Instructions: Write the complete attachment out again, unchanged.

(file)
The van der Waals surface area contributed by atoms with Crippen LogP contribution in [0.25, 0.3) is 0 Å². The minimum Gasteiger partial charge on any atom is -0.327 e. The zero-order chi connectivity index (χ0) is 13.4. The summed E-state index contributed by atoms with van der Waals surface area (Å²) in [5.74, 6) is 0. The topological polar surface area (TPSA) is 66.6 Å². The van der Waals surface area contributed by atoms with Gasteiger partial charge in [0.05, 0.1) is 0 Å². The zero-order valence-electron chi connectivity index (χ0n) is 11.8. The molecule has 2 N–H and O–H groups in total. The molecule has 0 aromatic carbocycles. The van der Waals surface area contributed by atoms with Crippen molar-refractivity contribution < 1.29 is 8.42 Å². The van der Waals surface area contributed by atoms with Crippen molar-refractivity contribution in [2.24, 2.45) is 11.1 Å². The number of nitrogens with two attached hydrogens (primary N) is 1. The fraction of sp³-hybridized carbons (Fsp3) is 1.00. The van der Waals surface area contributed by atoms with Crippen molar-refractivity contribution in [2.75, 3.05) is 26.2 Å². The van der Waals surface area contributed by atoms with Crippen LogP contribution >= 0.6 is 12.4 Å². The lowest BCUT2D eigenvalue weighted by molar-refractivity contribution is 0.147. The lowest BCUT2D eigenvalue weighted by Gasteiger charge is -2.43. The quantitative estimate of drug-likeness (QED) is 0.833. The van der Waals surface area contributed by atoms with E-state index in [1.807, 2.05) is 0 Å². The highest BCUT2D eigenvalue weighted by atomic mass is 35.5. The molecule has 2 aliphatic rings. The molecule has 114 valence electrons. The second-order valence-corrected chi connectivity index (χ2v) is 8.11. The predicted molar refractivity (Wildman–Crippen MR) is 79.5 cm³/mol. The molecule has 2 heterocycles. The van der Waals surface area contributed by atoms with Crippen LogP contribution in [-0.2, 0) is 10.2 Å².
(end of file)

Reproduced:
The van der Waals surface area contributed by atoms with Crippen LogP contribution in [0.25, 0.3) is 0 Å². The minimum Gasteiger partial charge on any atom is -0.327 e. The zero-order chi connectivity index (χ0) is 13.4. The summed E-state index contributed by atoms with van der Waals surface area (Å²) in [5.74, 6) is 0. The topological polar surface area (TPSA) is 66.6 Å². The van der Waals surface area contributed by atoms with Gasteiger partial charge in [0.05, 0.1) is 0 Å². The zero-order valence-electron chi connectivity index (χ0n) is 11.8. The molecule has 2 N–H and O–H groups in total. The molecule has 0 aromatic carbocycles. The van der Waals surface area contributed by atoms with Crippen molar-refractivity contribution < 1.29 is 8.42 Å². The van der Waals surface area contributed by atoms with Crippen molar-refractivity contribution in [2.24, 2.45) is 11.1 Å². The number of nitrogens with two attached hydrogens (primary N) is 1. The fraction of sp³-hybridized carbons (Fsp3) is 1.00. The van der Waals surface area contributed by atoms with Crippen molar-refractivity contribution in [2.75, 3.05) is 26.2 Å². The van der Waals surface area contributed by atoms with Crippen LogP contribution >= 0.6 is 12.4 Å². The lowest BCUT2D eigenvalue weighted by molar-refractivity contribution is 0.147. The lowest BCUT2D eigenvalue weighted by Gasteiger charge is -2.43. The quantitative estimate of drug-likeness (QED) is 0.833. The van der Waals surface area contributed by atoms with E-state index in [1.807, 2.05) is 0 Å². The highest BCUT2D eigenvalue weighted by atomic mass is 35.5. The molecule has 2 aliphatic rings. The molecule has 114 valence electrons. The second-order valence-corrected chi connectivity index (χ2v) is 8.11. The predicted molar refractivity (Wildman–Crippen MR) is 79.5 cm³/mol. The molecule has 2 heterocycles. The van der Waals surface area contributed by atoms with Crippen LogP contribution in [-0.2, 0) is 10.2 Å².